Principle based systems, on the other hand, must make sure that its principles are common knowledge. For example, if a provision for loss regarding a claim against a firm depends on the chances of loss being “Probable” or  “remote” or “reasonably possible” a question arises what the preparers and users of the financial statements think about those terms. Many years ago, me and my colleague Yossi Aharoni found out-through questionnaires- that different types of agents have different probabilistic interpretations to those terms and we explained the mis-communication it can cause. I attach two simple papers (one co-authored with Danny Ben Shahar, the other one in hebrew),  that can shed some more light on the above point of view and I dare state a wish that a new field of “mathematical accounting” will be created .

Knighted for Services to Mathematics

The Birthday and Diamond Jubilee Honours 2012 was released on 16 June 2012 in the United Kingdom and Tim Gowers was knighted for “services to mathematics”! So I suppose Tim is now becoming “Sir William.”

It is possible that the Queen mainly thought about Tim’s wonderful research contributions. (Indeed, I was told, lately she took the relevant volumes of GAFA with her to bed.) But certainly Gowers’s services to mathematics include also the Princeton companion and the very short introduction, general-public presentations, Gower’s blog and Tim’s frequent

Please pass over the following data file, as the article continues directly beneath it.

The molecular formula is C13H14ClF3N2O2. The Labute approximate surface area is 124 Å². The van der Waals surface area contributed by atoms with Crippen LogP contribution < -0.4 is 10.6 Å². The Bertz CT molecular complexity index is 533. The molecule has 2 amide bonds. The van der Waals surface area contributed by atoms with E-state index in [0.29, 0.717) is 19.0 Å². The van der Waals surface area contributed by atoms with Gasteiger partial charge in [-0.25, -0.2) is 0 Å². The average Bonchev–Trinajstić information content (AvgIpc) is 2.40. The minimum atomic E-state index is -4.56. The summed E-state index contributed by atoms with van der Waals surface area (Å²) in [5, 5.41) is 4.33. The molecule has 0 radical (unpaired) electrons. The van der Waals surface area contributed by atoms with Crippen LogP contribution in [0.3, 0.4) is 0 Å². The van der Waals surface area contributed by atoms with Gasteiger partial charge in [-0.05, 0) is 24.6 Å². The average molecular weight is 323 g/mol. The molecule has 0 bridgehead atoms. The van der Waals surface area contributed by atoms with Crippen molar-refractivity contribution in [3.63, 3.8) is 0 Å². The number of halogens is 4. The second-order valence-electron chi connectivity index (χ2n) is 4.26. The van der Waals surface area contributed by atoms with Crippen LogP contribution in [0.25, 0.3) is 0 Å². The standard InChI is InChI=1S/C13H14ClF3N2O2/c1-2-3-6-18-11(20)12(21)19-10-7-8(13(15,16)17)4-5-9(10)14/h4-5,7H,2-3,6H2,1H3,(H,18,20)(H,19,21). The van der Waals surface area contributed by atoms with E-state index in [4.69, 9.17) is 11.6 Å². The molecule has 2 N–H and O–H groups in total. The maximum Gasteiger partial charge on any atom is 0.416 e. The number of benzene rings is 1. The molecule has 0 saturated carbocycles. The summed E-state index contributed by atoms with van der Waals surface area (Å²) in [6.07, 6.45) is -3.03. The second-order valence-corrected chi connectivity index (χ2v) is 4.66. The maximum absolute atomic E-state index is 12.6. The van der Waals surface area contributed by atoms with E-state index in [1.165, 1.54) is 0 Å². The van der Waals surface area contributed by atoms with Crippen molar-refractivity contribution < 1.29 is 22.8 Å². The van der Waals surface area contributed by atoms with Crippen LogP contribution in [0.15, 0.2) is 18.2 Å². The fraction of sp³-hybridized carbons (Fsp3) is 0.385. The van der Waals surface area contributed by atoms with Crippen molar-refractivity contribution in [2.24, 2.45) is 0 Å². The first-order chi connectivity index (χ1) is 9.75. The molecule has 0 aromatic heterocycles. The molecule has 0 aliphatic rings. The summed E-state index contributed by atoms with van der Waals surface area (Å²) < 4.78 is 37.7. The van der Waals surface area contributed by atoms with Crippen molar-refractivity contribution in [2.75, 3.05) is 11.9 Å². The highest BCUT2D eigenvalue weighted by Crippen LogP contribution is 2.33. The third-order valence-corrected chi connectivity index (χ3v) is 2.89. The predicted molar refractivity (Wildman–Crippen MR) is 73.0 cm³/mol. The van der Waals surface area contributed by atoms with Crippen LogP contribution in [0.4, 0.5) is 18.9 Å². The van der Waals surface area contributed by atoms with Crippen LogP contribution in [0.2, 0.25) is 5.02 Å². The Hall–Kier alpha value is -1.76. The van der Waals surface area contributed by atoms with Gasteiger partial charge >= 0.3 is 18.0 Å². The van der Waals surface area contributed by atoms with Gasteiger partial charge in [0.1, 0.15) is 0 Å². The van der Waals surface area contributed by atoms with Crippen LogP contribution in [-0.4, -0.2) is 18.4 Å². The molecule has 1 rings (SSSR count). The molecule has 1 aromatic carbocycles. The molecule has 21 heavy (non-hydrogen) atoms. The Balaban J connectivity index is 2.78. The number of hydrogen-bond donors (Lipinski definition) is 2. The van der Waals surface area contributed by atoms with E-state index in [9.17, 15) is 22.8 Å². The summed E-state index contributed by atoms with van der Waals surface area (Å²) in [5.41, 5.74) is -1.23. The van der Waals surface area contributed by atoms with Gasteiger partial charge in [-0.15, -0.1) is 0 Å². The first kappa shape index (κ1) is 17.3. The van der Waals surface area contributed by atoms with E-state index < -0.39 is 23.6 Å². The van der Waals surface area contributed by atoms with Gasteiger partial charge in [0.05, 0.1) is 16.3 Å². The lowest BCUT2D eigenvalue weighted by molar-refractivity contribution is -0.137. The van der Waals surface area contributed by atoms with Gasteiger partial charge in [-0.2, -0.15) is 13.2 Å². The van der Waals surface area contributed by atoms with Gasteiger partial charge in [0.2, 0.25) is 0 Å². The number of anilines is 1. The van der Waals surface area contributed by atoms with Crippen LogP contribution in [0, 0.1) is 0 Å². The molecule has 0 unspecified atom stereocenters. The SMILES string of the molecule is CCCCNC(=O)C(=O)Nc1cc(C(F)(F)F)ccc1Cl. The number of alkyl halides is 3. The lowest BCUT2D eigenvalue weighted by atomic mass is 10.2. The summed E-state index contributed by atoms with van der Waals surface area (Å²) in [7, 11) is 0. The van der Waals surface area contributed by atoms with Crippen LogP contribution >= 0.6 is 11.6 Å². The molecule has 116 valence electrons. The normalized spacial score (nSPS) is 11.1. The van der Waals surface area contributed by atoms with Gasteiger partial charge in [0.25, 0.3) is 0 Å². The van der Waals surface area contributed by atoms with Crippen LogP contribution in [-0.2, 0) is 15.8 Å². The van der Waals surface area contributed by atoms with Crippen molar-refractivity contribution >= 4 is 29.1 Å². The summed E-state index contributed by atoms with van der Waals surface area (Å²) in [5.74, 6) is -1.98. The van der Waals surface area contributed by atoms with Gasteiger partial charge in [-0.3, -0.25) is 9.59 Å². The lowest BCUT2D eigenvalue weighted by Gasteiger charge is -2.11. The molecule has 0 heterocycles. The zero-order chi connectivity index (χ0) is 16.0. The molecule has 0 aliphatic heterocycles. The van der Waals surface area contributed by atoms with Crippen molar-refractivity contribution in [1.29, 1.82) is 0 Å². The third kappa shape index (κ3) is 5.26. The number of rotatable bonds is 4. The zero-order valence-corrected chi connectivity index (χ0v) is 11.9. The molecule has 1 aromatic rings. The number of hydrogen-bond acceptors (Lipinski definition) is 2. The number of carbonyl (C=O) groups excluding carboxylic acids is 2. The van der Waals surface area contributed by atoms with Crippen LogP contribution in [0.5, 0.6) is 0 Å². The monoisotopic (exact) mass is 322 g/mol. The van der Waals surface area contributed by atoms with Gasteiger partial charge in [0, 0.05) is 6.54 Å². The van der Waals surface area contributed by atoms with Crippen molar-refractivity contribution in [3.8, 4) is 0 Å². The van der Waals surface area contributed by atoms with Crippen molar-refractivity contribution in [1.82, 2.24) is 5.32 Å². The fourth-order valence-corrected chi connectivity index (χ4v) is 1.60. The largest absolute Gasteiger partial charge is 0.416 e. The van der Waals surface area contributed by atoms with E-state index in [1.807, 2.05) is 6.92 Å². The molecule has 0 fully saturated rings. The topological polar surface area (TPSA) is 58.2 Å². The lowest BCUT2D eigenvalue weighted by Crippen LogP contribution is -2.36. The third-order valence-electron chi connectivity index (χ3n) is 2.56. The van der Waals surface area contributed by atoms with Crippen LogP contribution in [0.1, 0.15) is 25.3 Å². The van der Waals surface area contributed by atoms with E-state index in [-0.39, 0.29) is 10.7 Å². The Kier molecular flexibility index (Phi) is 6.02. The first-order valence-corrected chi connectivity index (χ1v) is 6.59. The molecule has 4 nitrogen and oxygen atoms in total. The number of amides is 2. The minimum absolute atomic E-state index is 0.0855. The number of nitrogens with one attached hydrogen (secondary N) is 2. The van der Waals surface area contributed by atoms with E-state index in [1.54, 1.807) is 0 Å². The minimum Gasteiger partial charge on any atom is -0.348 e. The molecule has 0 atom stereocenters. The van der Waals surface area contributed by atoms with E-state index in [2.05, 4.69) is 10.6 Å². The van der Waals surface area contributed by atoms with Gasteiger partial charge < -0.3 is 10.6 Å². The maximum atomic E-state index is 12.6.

comments on other blogs, Polymath, Contributions to MathOverflow (the first user to get eight golden badges, among other things), Fighting Elsevier (which is now referred to as the “academic spring“) and more. Congratulations!

What does “beyond a reasonable doubt” practically mean?

(Motivated by two questions from Gowers’s How should mathematics be taught to non mathematicians.)

Celebrations in Bar-Ilan, HU, and the Technion; A new blog: Windows on Theory; Turing’s celebration on “In Theory”; Graph Limits in Princeton

Last monday we had the annual meeting of the Israeli Mathematical Union (IMU) that took place this year in Bar-Ilan University in Ramat Gan. (IMU is famously also the acronym of the International Mathematical Union but in this post IMU will stand for “Isreali Mathematical Union.”) The first IMU meeting that I participated was in 1972 and I try to participate every year.  One year, Nati Linial and me were the treasurer and secretary of the IMU and were assigned (by the IMU president at the time, Yisrael Aumann) the task of organizing the meeting. The IMU meetings have different formats and usually they are very successful and this year was no exception. So I will tell you a little more about it later. Five more short items for today:

  1. Last Wednesday two new research centers were inaugurated. Here at the Hebrew University of Jerusalem the new Quantum Information Science Center  had its kick-off workshop on Wednesday. Here are the slides of the lecture I gave  devoted to my debate with Aram Harrow. (As always, remarks and corrections are most welcome.)
  2. In Haifa at the Technion , the newly founded Technion-Microsoft Electronic-Commerce Research Center held a one day workshop on electronic-commerce .
  3. There is a new research blog Windows on Theory devoted to research in theoretical computer science. It is run by theory people from Microsoft Research, most from the Silicon Valley. The last post mentioned a nice story of Ehud Friedgut about hitting a rotating sphere from a 1997 paper of mine.